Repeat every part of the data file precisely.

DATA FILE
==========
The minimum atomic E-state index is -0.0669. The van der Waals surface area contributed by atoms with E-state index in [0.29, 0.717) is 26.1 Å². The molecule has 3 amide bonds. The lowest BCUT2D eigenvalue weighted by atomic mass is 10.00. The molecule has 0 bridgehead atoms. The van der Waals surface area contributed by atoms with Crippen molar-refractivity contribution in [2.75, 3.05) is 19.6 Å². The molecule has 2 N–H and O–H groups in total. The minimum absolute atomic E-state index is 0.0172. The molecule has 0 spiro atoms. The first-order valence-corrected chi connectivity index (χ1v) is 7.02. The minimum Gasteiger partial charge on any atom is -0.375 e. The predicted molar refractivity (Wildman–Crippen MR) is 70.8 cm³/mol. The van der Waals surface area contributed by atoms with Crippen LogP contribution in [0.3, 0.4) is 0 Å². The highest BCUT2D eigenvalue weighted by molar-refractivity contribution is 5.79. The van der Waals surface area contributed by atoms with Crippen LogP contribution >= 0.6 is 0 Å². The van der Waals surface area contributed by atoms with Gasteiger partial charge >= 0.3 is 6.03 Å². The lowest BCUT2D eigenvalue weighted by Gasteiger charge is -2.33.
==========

The minimum atomic E-state index is -0.0669. The van der Waals surface area contributed by atoms with E-state index in [0.29, 0.717) is 26.1 Å². The molecule has 3 amide bonds. The lowest BCUT2D eigenvalue weighted by atomic mass is 10.00. The molecule has 0 bridgehead atoms. The van der Waals surface area contributed by atoms with Crippen molar-refractivity contribution in [2.75, 3.05) is 19.6 Å². The molecule has 2 N–H and O–H groups in total. The minimum absolute atomic E-state index is 0.0172. The molecule has 0 spiro atoms. The first-order valence-corrected chi connectivity index (χ1v) is 7.02. The minimum Gasteiger partial charge on any atom is -0.375 e. The predicted molar refractivity (Wildman–Crippen MR) is 70.8 cm³/mol. The van der Waals surface area contributed by atoms with Crippen LogP contribution in [0.3, 0.4) is 0 Å². The highest BCUT2D eigenvalue weighted by molar-refractivity contribution is 5.79. The van der Waals surface area contributed by atoms with Crippen LogP contribution >= 0.6 is 0 Å². The van der Waals surface area contributed by atoms with Gasteiger partial charge >= 0.3 is 6.03 Å². The lowest BCUT2D eigenvalue weighted by Gasteiger charge is -2.33.